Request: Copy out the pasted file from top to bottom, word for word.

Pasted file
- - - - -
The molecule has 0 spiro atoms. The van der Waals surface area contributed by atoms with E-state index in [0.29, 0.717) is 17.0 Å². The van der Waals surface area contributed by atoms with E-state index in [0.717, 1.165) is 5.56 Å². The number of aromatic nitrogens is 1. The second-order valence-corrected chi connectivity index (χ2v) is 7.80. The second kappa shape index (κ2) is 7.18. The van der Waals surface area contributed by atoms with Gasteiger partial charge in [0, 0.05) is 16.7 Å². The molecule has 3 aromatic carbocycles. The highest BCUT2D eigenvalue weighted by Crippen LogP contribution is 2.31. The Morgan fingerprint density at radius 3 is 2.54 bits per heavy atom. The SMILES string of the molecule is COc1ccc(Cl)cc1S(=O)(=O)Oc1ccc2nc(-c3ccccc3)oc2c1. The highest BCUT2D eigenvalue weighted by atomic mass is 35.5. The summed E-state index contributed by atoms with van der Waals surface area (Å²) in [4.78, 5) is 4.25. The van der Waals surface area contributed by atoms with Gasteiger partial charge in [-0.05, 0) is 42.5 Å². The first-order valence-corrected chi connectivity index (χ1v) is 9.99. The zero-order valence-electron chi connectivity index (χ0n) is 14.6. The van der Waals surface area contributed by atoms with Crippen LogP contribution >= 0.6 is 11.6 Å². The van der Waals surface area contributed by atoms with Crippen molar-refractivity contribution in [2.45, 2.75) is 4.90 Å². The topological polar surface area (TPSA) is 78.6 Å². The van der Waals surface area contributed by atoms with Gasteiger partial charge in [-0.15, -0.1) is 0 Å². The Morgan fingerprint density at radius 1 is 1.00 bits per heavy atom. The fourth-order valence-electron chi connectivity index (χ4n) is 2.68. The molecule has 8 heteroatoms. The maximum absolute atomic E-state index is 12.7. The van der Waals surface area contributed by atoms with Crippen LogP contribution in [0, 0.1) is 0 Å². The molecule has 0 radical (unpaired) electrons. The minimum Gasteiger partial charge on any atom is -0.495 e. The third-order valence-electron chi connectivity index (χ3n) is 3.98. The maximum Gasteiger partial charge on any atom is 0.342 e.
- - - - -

The molecule has 0 spiro atoms. The van der Waals surface area contributed by atoms with E-state index in [0.29, 0.717) is 17.0 Å². The van der Waals surface area contributed by atoms with E-state index in [0.717, 1.165) is 5.56 Å². The number of aromatic nitrogens is 1. The second-order valence-corrected chi connectivity index (χ2v) is 7.80. The second kappa shape index (κ2) is 7.18. The van der Waals surface area contributed by atoms with Gasteiger partial charge in [0, 0.05) is 16.7 Å². The molecule has 3 aromatic carbocycles. The highest BCUT2D eigenvalue weighted by Crippen LogP contribution is 2.31. The Morgan fingerprint density at radius 3 is 2.54 bits per heavy atom. The SMILES string of the molecule is COc1ccc(Cl)cc1S(=O)(=O)Oc1ccc2nc(-c3ccccc3)oc2c1. The highest BCUT2D eigenvalue weighted by atomic mass is 35.5. The summed E-state index contributed by atoms with van der Waals surface area (Å²) in [4.78, 5) is 4.25. The van der Waals surface area contributed by atoms with Gasteiger partial charge in [-0.05, 0) is 42.5 Å². The first-order valence-corrected chi connectivity index (χ1v) is 9.99. The zero-order valence-electron chi connectivity index (χ0n) is 14.6. The van der Waals surface area contributed by atoms with Crippen LogP contribution >= 0.6 is 11.6 Å². The van der Waals surface area contributed by atoms with Crippen molar-refractivity contribution in [2.45, 2.75) is 4.90 Å². The topological polar surface area (TPSA) is 78.6 Å². The van der Waals surface area contributed by atoms with Gasteiger partial charge in [-0.15, -0.1) is 0 Å². The Morgan fingerprint density at radius 1 is 1.00 bits per heavy atom. The fourth-order valence-electron chi connectivity index (χ4n) is 2.68. The molecule has 8 heteroatoms. The maximum absolute atomic E-state index is 12.7. The van der Waals surface area contributed by atoms with Crippen LogP contribution in [0, 0.1) is 0 Å². The molecule has 0 radical (unpaired) electrons. The minimum Gasteiger partial charge on any atom is -0.495 e. The third-order valence-electron chi connectivity index (χ3n) is 3.98. The maximum Gasteiger partial charge on any atom is 0.342 e.